http://www.politico.com/tipsheets/politico-influence/2016/01/more-cfpb-shenanigans-212055 - ixzz3ywx8M6sj.
4 “Coal Lobby’s ‘Purest Form of Grassroots’ Delivered by GOP Voter Fraud Company,” Think Progress, August 7, 2009, accessed
September 13, 2016, http://thinkprogress.org/economy/2009/08/07/55143/sproul-coal-fraud/; and Isaac Arnsdorf et al., PI
Exclusive: Uncovering the ‘Astroturf’ Firm Behind the CFPB Attack Ads,” Politico, May 19, 2016,
http://www.politico.com/tipsheets/politico-influence/2016/05/pi-exclusive-unmasking-the-astroturf-firm-behind-the-cfpbattack-ads-214391.
5 “Coal Lobby’s ‘Purest Form of Grassroots’”; Craig Harris, “Arizona Political Operative Sproul in Spotlight,” Arizona Republic
October 18, 2012, http://archive.azcentral.com/news/politics/articles/20121009arizona-political-operative-sproulspotlight.html. Michael Walsh, “FBI investigating voter registration company Strategic Allied Consulting for fraud,” New York
Daily News, November 3, 2012, http://www.nydailynews.com/news/politics/fbi-investigating-voter-registration-companyfraud-article-1.1196220; Stephanie Saul, “G.O.P. Operative Long Trailed by Allegations of Voter Fraud,” New York Times,
October 5, 2012, http://www.nytimes.com/2012/10/05/us/politics/nathan-sproul-a-republican-operative-long-trailed-byvoter-fraud-claims.html; Patrick Marley, “State GOP linked to dicey firm; Party briefly contracted with group under
investigation.” Milwaukee Journal Sentinel, October 14, 2012 and Eli Stokols, “Colorado Girl Registering ‘Only Romney’ Voters
Tied to Firm Dumped by RNC Over Fraud,” KDVR/Fox 31 Denver, September 28, 2012,
http://kdvr.com/2012/09/28/colorado-gop-dumps-firm-with-ties-to-voter-fraud/.
6 Stephen Koff, “Payday Lenders Get Thousands of Borrowers to Complain to Government about Rules Meant to Protect Them,”
Cleveland (OH) Plain Dealer, August 22, 2016,
http://www.cleveland.com/metro/index.ssf/2016/08/ohio_payday_lender_has_borrowe.html.
2

Page 2 of 5

The payday lending industry’s special interest trade group, the Community Financial Services
Association (CFSA), recently chastised the CFPB in a press release bearing the accusatory headline,
“CFPB Buried, Ignored Positive Payday Loan Customer ‘Tell Your Story’ Testimonials It Requested.”7
What the CFSA neglected to include in its release is the startling fact that many of the supposedly
personal stories submitted to the CFPB included some of the exact same sentences.8 For example:

• “There are no other products out there that give you the freedom that a pay day loan can
give you," appears in at least forty-three different stories.

• “It was a very efficient process and definitely the most reasonable option for me,” appears in
at least eighteen different stories.

• “Medical bills can be very difficult to get under control and are very confusing. This loan was
a great solution for me,” appeared in at least twenty-eight different stories.

• “After doing a little research online, I found that payday loans were exactly the option I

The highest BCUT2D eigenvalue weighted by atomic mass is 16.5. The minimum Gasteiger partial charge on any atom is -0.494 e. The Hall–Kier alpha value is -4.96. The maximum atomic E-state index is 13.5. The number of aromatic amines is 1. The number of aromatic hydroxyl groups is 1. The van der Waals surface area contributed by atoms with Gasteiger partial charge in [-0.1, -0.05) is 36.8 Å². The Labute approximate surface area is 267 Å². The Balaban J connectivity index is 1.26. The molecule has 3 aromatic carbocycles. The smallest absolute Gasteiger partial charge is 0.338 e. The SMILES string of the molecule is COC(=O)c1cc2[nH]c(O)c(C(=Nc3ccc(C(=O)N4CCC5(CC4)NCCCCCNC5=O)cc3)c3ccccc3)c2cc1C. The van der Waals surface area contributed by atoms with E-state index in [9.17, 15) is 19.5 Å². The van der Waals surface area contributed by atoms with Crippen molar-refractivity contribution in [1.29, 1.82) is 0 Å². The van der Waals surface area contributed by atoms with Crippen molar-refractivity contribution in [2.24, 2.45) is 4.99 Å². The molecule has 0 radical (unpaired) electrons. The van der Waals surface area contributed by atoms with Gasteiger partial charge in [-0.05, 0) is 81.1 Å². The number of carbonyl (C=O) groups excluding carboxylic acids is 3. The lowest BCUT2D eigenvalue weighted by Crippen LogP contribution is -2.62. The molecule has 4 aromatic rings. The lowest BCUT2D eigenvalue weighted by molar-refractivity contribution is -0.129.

needed. I was able to walk in and sit down with someone who explained everything easily to
me and I got my money in no time,” appeared in at least fifteen different stories.

• “To avoid bouncing a check, I turned to a loan to help pay some bills. I found that it was a
great choice for me and I was able to pay my power bill on time and without penalty,”
appeared in at least forty-nine different stories.

• “These can really put a hurt on our wallet but after getting a short-term loan, we do not have
to worry as much about the payments and can focus on staying healthy,” appeared in at least
thirty different stories.

• “I’ve recommended pay day loans to people and used them myself, and everyone I’ve talked
to has had a good experience and is grateful for the small loans they get. I’m not sure what
many of us would do if we could not take out these loans any more. The government should
leave them alone since they help so many families,” appeared in at least seventeen different
stories.

• “I work long hours and do not have time to get to a regular bank or wait for my paycheck to
clear so I can pay bills. I do not have confidence that the bank will work with me when I’m in
a pinch for cash, but I know that a payday loan shop will. They get that I need money right
away and will pay the advance back as soon as I can, without a bunch of paperwork or
surprises,” appeared in at least twenty-two different stories.

The stories submitted are not identical. They do not appear to be the result of an online petition. In
fact, the CFPB’s “Tell Your Story” portal does not offer any sample language.9 Instead, these stories
are largely unique but include a suspiciously significant number of identical sentences and
paragraphs. It is important to note that our review of these CFSA-championed stories was not
comprehensive. A more thorough examination would undoubtedly turn up many more examples of
identical phrasing appearing in these purportedly personal story submissions.

“CFPB Buried, Ignored Positive Payday Loan Customer ‘Tell Your Story’ Testimonials It Requested,” September 6, 2016,
Community Financial Services Association of America website, accessed September 13, 2016, http://cfsaa.com/ourresources/communications/recent-news/article-detail/newsid/131.aspx.
8 “Tell Your Story” submissions from January 21, 2016, Consumer Financial Protection Bureau website, accessed September
13, 2016,
https://gallery.mailchimp.com/24e3495ba138af4c830a9e396/files/CFPB_TellYourStorySubmissions_CFSAFOIA.pdf.
9 “Tell Your Story” submission portal, Consumer Financial Protection Bureau website, accessed September 13, 2016,
https://help.consumerfinance.gov/app/tellyourstory.
7

Page 3 of 5

Like the “Tell Your Story” submissions praising payday loans, many of the comments submitted in
opposition to the CFPB’s proposed rule include identical phrasing. Again, these submissions are not
the result of an online petition. They were submitted independently and individually to the CFPB.
When the phrasing is entered into a search engine it returns no matches. So, it is not as if these
individuals are finding these sentences online and independently deciding to use them in their